Now don’t misunderstand. I am not arguing that wealthy interests are powerless—or that our system is unaffected by income inequality or influence peddling. Problems abound. But these problems are complex ones, not always easy to see or measure. The commonly heard solutions, moreover, are often unlikely to fix the problems people want to fix and can have unintended consequences.
My point is this: we must know the problem first. And getting there demands good analysis. It means informed study. It crafts a role for political and social science; for the natural sciences; for history; for any discipline that amasses an evidentiary record. That work should inform what activists do, not just happen parallel to them or outside their frame of vision:
Consider a few other issues just recently in our collective consciousness:
- Is there widespread voter fraud? Enough to have cost Donald Trump the popular vote? The evidence is overwhelming…voter fraud is incredibly rare, almost non-existent. The scholarship on this question has largely settled the debate. Should we be vigilant about voter fraud? Yes. Should we create a presidential commission to investigate it? Almost certainly not.
- In the debate over the “one person, one vote” standard—this is THE standard we hold so dear, where your vote counts the same as mine, as Ivanka Trump’s, as Bill Gates’s—the Court in the 1960s looked closely at—and was persuaded by—substantial social science evidence that states were gerrymandering districts in very unfair ways. Just recently, the Court considered a contemporary challenge to the “one person, one vote” standard, and it again was met with extensive social scientific analysis.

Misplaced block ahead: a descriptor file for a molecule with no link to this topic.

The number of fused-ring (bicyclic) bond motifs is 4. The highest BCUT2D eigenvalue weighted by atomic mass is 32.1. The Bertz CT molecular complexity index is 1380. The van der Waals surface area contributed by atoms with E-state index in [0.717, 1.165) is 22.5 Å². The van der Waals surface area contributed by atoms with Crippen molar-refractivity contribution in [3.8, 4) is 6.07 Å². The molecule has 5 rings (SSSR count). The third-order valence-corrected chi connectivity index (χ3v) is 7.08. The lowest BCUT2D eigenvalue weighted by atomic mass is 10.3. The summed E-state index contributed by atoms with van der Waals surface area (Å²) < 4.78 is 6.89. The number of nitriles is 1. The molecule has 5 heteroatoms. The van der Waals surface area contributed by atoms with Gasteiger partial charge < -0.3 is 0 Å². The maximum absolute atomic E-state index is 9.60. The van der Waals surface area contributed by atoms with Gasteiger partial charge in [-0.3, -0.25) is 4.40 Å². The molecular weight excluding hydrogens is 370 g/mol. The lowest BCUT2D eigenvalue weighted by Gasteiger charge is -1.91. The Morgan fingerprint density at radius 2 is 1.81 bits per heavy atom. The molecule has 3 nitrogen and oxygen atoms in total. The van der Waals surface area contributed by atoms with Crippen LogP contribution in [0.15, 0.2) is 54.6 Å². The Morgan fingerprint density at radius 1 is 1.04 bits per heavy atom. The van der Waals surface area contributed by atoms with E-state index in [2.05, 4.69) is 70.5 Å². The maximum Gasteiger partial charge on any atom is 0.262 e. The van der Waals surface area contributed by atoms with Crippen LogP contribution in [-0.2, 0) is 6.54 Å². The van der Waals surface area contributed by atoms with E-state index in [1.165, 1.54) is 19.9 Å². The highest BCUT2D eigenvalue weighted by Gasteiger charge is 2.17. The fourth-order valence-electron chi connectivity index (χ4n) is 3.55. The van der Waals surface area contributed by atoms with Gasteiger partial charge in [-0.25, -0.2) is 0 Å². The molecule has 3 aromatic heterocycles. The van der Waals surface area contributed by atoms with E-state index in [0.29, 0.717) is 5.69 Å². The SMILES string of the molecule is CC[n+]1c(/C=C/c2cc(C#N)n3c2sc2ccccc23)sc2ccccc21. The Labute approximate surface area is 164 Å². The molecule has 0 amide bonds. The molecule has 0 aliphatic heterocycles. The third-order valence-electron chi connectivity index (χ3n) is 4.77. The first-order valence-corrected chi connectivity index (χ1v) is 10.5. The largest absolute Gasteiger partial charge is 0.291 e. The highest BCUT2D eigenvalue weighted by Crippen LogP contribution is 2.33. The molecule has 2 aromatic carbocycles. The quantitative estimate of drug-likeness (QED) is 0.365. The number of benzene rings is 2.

- As we debate Confederate War memorials, it is important to remember that social science has devoted considerable effort to conceptualizing and measuring contemporary levels of racism. How can ANY conversation about race not address the question of how racial attitudes are formed and perpetuate? Such conversations demand the work of good scholarship.
Examples abound, actually—and on all manners of contemporary questions and controversies.
I have three points that I’d like you to consider.
First, we must contribute to political debate with the tools of scientific inquiry. I was taught that we should form our hypotheses and study the data without regard to our own view of the outcome. An empiricist can often find common cause with liberals and conservatives.
My own research has found its way into Senate testimony in support of greater transparency in campaign finance (a liberal position). It has also been used in support of conservative arguments in opposition of efforts to limit or direct speech in elections. In neither case did political advocates misuse my analysis.
Second, finding the necessary evidence is incredibly hard. Sometimes, the existence of certain rights will blunt even compelling evidence. The First Amendment is incredibly clear (“Congress shall make no law…”), as is the Second Amendment (“…the right of the people to keep and bear Arms, shall not be infringed.”) Whether we should enact certain policies must consider seriously the inviolability of these rights.
I should note also that values are important. There may be no evidence that will shake my devotion to certain principles or beliefs. But even here, we can still consider the positions and evidence of others and be open to persuasion.